Gender inequality persists in multitasking: study
By Patricia Reaney
NEW YORK (Reuters) - Men may be helping more in the home but working women still do more multitasking in U.S. families than their partners and are finding it stressful, according to a new study.
Whether it is housework, cooking or childcare, women do about 10 hours more multitasking in the home each week -- 48.3 hours compared to 38.9 -- which researchers say constitutes an important source of gender inequality.
"When you look at men and women in similar kinds of work situations they look very similar," Barbara Schneider, a professor of sociology at Michigan State University and a co-author of the study, said in an interview.
"But when they come home it is very clear that women are shouldering much more of the responsibilities of housework and childcare."
Schneider and Shira Offer, an assistant professor at Bar-Ilan University in Israel, used data from the 500 Family Study, which looked at how families in eight U.S. urban and suburban communities balance work and family life.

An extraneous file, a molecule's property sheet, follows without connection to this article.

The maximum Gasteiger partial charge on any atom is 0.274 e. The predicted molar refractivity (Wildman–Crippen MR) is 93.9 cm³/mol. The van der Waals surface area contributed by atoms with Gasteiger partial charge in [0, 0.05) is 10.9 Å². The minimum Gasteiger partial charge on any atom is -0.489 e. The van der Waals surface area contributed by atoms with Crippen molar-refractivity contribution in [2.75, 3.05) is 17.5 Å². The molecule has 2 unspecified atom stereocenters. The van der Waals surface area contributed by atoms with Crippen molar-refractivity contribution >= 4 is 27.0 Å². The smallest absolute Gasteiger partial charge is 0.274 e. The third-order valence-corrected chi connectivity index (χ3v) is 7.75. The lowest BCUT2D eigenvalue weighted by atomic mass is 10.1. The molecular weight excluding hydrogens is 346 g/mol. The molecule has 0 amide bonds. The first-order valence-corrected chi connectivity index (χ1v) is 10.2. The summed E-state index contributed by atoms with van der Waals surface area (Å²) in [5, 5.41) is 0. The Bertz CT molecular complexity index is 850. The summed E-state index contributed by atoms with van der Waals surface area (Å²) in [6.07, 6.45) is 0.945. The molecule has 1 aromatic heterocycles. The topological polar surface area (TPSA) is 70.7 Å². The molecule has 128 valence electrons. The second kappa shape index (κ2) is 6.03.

Their research, which is published in the American Sociological Review journal, is based on responses from a subset of 368 mothers and 241 fathers in dual-income families, which they said reflects the most time-pressured segment of the population.
"This (the findings) suggests that working mothers are doing two activities at once more than two-fifths of the time they are awake, while working fathers are multitasking more than a third of their waking hours," Schneider said.
In addition to doing more, the jobs women perform at the same time in the home are more labor intensive, such as housework and childcare, than what men tackle. Continued...